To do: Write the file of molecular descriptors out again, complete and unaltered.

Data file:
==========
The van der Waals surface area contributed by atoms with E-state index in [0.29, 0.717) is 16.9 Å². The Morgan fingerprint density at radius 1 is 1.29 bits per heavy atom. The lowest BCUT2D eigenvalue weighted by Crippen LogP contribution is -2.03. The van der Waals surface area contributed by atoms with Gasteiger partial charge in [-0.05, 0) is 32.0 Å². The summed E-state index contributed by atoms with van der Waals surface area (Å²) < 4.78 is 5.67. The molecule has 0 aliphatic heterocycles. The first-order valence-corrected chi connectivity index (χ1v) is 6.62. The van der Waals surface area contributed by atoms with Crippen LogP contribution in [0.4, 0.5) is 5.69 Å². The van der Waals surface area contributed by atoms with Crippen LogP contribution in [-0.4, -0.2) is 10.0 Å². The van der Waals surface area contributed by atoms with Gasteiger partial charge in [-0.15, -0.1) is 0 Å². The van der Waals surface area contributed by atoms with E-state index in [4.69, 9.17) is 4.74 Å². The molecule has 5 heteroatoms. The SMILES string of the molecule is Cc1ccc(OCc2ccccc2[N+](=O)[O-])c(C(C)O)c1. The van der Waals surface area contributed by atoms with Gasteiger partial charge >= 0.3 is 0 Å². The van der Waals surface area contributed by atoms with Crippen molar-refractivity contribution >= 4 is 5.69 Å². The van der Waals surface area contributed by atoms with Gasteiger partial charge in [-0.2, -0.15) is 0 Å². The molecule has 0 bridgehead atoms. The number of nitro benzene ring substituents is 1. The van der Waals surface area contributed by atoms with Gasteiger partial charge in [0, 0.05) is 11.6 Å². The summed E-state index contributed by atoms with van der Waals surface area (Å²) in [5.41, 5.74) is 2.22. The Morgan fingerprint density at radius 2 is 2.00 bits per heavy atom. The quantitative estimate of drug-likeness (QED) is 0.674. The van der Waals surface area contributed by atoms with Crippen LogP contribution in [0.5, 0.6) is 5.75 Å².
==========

The van der Waals surface area contributed by atoms with E-state index in [0.29, 0.717) is 16.9 Å². The Morgan fingerprint density at radius 1 is 1.29 bits per heavy atom. The lowest BCUT2D eigenvalue weighted by Crippen LogP contribution is -2.03. The van der Waals surface area contributed by atoms with Gasteiger partial charge in [-0.05, 0) is 32.0 Å². The summed E-state index contributed by atoms with van der Waals surface area (Å²) < 4.78 is 5.67. The molecule has 0 aliphatic heterocycles. The first-order valence-corrected chi connectivity index (χ1v) is 6.62. The van der Waals surface area contributed by atoms with Crippen LogP contribution in [0.4, 0.5) is 5.69 Å². The van der Waals surface area contributed by atoms with Crippen LogP contribution in [-0.4, -0.2) is 10.0 Å². The van der Waals surface area contributed by atoms with Gasteiger partial charge in [-0.15, -0.1) is 0 Å². The van der Waals surface area contributed by atoms with E-state index in [4.69, 9.17) is 4.74 Å². The molecule has 5 heteroatoms. The SMILES string of the molecule is Cc1ccc(OCc2ccccc2[N+](=O)[O-])c(C(C)O)c1. The van der Waals surface area contributed by atoms with Gasteiger partial charge >= 0.3 is 0 Å². The van der Waals surface area contributed by atoms with Crippen molar-refractivity contribution >= 4 is 5.69 Å². The van der Waals surface area contributed by atoms with Gasteiger partial charge in [-0.2, -0.15) is 0 Å². The molecule has 0 bridgehead atoms. The number of nitro benzene ring substituents is 1. The van der Waals surface area contributed by atoms with Gasteiger partial charge in [0, 0.05) is 11.6 Å². The summed E-state index contributed by atoms with van der Waals surface area (Å²) in [5.41, 5.74) is 2.22. The Morgan fingerprint density at radius 2 is 2.00 bits per heavy atom. The quantitative estimate of drug-likeness (QED) is 0.674. The van der Waals surface area contributed by atoms with Crippen LogP contribution in [0.5, 0.6) is 5.75 Å².